This tendency is a slow-brain process—it is easier to reflect on decisions made for the future because fast-brain cravings are less prominent.26 The opportunities to use these slow-brain processes through pre-commitment are rare in food service. People can order food for pickup, but pickup is usually immediate, not a day or two in advance. If people could order tomorrow’s lunch at a time when they were not particularly hungry, they may be more likely to order a healthier (and smaller) lunch.

While the opportunity here is large, the barriers are also substantial. Most food service operations are not set up to take pre-orders. While the basic technology exists, it is yet to be implemented.

There are also revenue risks in terms of the consumer experience. Customers may become too ambitious in their pre-ordering, and may end up with items that they are not happy with. They will blame themselves to some extent, but the restaurant may share some of the blame (even if undeserved).


The list of strategies listed here is not exhaustive. But it does contain some particularly promising approaches that use psychological insights within the fast-brain/slow-brain paradigm, and apply them to food service. Some are unlikely to work without major policy interventions or industry coordination. In this list I would include things like the default change, using meaningful size labels and linear pricing. They could be effective in less-competitive environments like cafeterias, but I expect that a competitive landscape will generally make them challenging.

I think there is more opportunity with package elongation, mixing vice and virtue, right sizing and using temporal landmarks. These are approaches or promotions that chains can try themselves and are, for the most part, not terribly risky.

The opportunities for pre-commitment will continue to grow as more customers order food online. A danger of the proliferation of online technologies is that it makes it even easier for consumers to make impulse food purchases, which are likely to be higher in calories. If the technologies were set up to allow, and even encourage, meal selection for a future time point, impulse (that is, the fast brain) may yield to the slow brain.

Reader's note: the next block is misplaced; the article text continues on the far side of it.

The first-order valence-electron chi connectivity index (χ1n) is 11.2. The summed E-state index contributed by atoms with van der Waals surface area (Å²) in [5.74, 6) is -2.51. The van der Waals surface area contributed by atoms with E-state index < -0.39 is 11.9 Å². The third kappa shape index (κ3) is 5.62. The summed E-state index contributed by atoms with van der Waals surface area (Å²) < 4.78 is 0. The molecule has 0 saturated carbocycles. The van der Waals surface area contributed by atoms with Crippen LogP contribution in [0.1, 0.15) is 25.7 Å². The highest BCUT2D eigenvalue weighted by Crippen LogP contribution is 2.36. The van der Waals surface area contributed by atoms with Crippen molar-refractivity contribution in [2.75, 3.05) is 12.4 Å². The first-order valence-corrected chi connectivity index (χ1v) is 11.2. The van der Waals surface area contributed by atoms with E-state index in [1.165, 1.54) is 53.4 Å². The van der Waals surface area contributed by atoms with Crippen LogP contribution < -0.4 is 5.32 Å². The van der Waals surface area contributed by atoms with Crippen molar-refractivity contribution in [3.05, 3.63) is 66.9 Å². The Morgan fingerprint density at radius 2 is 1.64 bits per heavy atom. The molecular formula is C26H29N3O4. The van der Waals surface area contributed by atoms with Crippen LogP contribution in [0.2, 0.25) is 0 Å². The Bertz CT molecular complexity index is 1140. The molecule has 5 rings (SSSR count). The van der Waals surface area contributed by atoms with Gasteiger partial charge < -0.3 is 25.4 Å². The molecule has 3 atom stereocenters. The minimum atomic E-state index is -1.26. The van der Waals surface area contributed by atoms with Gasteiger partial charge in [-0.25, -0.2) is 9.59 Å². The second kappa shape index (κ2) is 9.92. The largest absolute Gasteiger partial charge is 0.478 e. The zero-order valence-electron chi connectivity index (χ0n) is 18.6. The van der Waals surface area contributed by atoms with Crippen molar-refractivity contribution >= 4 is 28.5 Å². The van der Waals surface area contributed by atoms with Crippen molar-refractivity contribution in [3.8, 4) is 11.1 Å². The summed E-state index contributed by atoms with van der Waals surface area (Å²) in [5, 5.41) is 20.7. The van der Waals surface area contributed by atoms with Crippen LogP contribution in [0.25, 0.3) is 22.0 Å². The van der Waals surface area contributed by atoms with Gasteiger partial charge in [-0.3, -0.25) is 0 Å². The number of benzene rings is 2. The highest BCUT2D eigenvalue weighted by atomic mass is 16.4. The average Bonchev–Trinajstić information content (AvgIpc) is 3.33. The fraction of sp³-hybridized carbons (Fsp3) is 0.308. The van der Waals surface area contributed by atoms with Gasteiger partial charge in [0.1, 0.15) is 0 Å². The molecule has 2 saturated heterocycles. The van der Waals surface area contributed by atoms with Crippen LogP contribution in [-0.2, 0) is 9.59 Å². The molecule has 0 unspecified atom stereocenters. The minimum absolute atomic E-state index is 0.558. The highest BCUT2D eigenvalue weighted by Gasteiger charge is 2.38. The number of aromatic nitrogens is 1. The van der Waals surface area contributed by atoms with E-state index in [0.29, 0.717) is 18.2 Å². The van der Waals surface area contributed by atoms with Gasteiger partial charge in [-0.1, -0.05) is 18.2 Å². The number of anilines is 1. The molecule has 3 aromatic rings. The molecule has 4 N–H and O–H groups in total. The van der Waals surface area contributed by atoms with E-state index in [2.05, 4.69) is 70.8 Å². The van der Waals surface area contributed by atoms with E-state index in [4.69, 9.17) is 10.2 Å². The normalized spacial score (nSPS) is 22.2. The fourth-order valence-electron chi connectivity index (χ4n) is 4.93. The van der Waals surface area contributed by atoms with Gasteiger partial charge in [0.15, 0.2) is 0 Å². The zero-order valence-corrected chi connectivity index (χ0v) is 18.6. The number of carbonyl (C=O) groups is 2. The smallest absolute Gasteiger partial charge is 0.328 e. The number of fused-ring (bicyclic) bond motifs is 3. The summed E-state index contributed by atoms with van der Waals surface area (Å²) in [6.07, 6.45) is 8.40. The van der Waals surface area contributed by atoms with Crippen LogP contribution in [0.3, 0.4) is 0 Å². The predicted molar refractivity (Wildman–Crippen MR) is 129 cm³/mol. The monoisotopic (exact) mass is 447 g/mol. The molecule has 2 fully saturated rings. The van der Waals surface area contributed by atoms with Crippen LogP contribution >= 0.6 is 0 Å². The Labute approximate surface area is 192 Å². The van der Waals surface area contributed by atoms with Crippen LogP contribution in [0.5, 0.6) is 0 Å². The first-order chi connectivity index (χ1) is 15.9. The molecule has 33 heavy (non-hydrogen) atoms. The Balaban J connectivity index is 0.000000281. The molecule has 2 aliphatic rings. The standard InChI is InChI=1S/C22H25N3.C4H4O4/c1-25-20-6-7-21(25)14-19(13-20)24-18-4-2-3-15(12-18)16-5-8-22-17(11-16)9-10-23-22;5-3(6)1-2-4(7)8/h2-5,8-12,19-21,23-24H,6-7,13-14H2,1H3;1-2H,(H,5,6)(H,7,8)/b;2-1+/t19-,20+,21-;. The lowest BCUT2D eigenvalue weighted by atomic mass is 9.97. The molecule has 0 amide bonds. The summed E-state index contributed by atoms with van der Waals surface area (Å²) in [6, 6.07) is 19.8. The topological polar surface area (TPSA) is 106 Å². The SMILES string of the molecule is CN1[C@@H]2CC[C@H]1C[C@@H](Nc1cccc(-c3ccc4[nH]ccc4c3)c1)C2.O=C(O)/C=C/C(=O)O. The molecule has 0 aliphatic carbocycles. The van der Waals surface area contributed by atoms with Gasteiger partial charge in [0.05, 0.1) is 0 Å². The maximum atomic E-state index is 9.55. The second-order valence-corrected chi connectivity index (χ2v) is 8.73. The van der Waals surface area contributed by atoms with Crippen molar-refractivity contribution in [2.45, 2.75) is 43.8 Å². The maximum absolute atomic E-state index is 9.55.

As there is more and more pressure on food service operators to serve safer portions, there should be more opportunities to create partnerships with researchers to understand what works best, with which kinds of customers and in which kinds of operations.

Currently, it is difficult to get good estimates of the effect size of any particularly change in practice. There are at least four impediments. First, operators have a lot of intuitions that are very often untested. They know that some customers will object if they try something, but they do not know how many. Second, public health researchers and regulators often do not appreciate all of the barriers (both cost and revenue) that prevent action on the part of operators. Third, there are many customer and operator factors that make for tremendous variation in the likely size and, even direction, of any intervention. Finally, there have been very few carefully controlled field experiments done through independent researchers. If academics better understand the challenges to operators, they may be better able to invite research collaboration.